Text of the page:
While traveling the world, Vanessa and I have been sharing a single netbook for internet access. In addition to the netbook, we each have one of my old unlocked iPhones, which are useful for voice calls and even 3G data access in countries where that’s available cheap to travelers, and also come in handy as wi-fi devices for checking email/facebook/web/whatever when the netbook is already in use.
One thing we found is that in some countries (India, Argentina, Turkey) wi-fi is widely available and the iPhones (or even an iPod Touch) can get online almost anywhere; in other places (especially Japan) there’s widespread wired ethernet but no wi-fi. In these cases, it’s handy to use the netbook as a wi- fi base station, repeating the internet access from ethernet over a private wi-fi network so the iPhones can see it. (Another use for this technique is business hotels where they charge per device; if we get the netbook online we can use the iPhones simultaneously for free.)
To do this using Windows 7’s internet connection sharing, you need to do 2 things:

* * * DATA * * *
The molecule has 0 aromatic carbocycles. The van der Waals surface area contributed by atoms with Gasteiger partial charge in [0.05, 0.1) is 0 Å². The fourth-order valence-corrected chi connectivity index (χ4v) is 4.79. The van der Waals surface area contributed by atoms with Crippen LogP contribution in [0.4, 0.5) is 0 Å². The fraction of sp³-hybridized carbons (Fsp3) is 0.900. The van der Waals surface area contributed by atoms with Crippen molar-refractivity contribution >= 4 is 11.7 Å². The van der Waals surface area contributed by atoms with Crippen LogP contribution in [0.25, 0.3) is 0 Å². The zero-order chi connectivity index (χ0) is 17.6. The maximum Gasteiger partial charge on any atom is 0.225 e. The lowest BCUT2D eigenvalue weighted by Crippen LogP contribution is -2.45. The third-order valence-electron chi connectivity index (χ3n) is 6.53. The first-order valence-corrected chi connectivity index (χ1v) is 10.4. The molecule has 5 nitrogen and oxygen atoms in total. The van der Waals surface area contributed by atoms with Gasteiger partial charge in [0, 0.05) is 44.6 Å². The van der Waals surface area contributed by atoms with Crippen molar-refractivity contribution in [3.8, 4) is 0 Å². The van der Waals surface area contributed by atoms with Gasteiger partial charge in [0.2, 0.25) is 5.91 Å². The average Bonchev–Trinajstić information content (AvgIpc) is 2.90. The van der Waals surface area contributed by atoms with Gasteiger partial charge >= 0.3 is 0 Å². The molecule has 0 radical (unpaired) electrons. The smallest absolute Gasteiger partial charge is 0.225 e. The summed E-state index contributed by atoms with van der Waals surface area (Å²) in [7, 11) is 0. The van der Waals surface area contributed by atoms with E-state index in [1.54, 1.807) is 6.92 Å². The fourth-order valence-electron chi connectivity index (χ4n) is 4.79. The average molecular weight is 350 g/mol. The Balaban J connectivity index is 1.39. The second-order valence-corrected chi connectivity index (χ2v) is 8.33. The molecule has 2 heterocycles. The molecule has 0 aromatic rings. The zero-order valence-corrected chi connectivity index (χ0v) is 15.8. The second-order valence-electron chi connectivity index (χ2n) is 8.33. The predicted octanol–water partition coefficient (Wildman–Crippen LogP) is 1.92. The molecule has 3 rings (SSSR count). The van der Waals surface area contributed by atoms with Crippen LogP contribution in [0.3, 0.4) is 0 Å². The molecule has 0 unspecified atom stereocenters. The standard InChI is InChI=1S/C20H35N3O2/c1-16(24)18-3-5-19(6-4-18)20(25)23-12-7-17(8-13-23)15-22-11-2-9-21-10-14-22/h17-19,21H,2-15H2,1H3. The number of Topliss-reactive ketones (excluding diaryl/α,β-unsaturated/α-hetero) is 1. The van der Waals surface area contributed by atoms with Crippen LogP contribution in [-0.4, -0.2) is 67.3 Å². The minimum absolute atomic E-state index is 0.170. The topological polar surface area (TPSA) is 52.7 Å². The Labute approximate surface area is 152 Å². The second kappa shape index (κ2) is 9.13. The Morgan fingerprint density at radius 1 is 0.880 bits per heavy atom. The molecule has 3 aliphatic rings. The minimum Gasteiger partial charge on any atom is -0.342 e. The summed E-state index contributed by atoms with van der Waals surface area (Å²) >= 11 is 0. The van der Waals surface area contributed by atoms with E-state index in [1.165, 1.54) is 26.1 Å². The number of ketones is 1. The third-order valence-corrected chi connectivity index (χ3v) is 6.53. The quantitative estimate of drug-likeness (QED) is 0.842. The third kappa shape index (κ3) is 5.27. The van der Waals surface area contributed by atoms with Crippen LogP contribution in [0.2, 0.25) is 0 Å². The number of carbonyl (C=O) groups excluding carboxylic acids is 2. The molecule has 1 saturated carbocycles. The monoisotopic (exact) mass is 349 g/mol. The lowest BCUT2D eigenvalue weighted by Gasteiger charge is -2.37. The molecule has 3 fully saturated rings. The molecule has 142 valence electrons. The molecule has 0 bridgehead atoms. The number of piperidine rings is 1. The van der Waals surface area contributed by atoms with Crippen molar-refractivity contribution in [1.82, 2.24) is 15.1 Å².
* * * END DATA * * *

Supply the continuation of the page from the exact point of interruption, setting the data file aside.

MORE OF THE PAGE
set up a computer-to-computer network (in “Network and Sharing Center” control panel, go to “Manage Wireless Networks”, click Add, then choose “Create an Ad Hoc Network”; after you create this once, it will remain available in the list of available wi-fi networks)
enable connection sharing (in “Network and Sharing Center” control panel, click “Change adapter settings”, get properties for the wired connection (probably called “Local Area Connection”), go to the Sharing tab, and enable “Allow other network users to connect through this computer’s internet connection”.
Note that you have to turn off internet connection sharing before you can join any other wireless networks. (If you don’t, Windows won’t give you any errors but traffic over the wireless network will just silently not work; this can be frustrating if you don’t know what’s going on.)
Also of note:
- internet connection sharing isn’t available in Windows 7 Home Basic that came with our netbook; we had to upgrade to Home Premium
- the wi-fi network that Windows creates isn’t perfect; one iPhone is perfectly happy to see it, another loses the DHCP settings every time it goes to sleep, and my Palm Pre can’t see it at all. Still, much better than nothing.